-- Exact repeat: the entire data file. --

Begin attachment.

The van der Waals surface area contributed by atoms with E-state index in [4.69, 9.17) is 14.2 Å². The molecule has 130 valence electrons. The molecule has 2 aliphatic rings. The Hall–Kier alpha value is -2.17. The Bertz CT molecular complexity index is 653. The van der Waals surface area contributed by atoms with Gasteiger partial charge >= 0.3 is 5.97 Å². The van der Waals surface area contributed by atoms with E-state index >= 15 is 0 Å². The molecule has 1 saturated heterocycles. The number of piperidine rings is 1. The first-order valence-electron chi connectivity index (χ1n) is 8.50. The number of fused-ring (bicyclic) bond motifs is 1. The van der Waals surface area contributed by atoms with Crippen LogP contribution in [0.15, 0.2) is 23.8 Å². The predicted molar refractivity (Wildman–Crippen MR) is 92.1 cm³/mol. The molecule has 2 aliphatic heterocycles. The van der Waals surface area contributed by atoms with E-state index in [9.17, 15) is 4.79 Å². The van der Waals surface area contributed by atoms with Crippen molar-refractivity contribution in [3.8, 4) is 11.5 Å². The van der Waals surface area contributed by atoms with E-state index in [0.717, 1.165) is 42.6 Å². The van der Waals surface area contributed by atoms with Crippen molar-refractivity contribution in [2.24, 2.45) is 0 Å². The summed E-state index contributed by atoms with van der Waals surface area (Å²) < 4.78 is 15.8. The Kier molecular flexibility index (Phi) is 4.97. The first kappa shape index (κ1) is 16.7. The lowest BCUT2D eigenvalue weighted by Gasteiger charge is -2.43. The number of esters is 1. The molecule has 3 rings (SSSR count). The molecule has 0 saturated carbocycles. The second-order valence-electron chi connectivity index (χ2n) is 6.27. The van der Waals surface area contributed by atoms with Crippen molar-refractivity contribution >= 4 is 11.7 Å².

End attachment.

The van der Waals surface area contributed by atoms with E-state index in [4.69, 9.17) is 14.2 Å². The molecule has 130 valence electrons. The molecule has 2 aliphatic rings. The Hall–Kier alpha value is -2.17. The Bertz CT molecular complexity index is 653. The van der Waals surface area contributed by atoms with Gasteiger partial charge >= 0.3 is 5.97 Å². The van der Waals surface area contributed by atoms with E-state index >= 15 is 0 Å². The molecule has 1 saturated heterocycles. The number of piperidine rings is 1. The first-order valence-electron chi connectivity index (χ1n) is 8.50. The number of fused-ring (bicyclic) bond motifs is 1. The van der Waals surface area contributed by atoms with Crippen LogP contribution in [0.15, 0.2) is 23.8 Å². The predicted molar refractivity (Wildman–Crippen MR) is 92.1 cm³/mol. The molecule has 2 aliphatic heterocycles. The van der Waals surface area contributed by atoms with E-state index in [9.17, 15) is 4.79 Å². The van der Waals surface area contributed by atoms with Crippen molar-refractivity contribution in [3.8, 4) is 11.5 Å². The van der Waals surface area contributed by atoms with E-state index in [0.717, 1.165) is 42.6 Å². The van der Waals surface area contributed by atoms with Crippen molar-refractivity contribution in [2.24, 2.45) is 0 Å². The summed E-state index contributed by atoms with van der Waals surface area (Å²) < 4.78 is 15.8. The Kier molecular flexibility index (Phi) is 4.97. The first kappa shape index (κ1) is 16.7. The lowest BCUT2D eigenvalue weighted by Gasteiger charge is -2.43. The number of esters is 1. The molecule has 3 rings (SSSR count). The molecule has 0 saturated carbocycles. The second-order valence-electron chi connectivity index (χ2n) is 6.27. The van der Waals surface area contributed by atoms with Crippen molar-refractivity contribution >= 4 is 11.7 Å².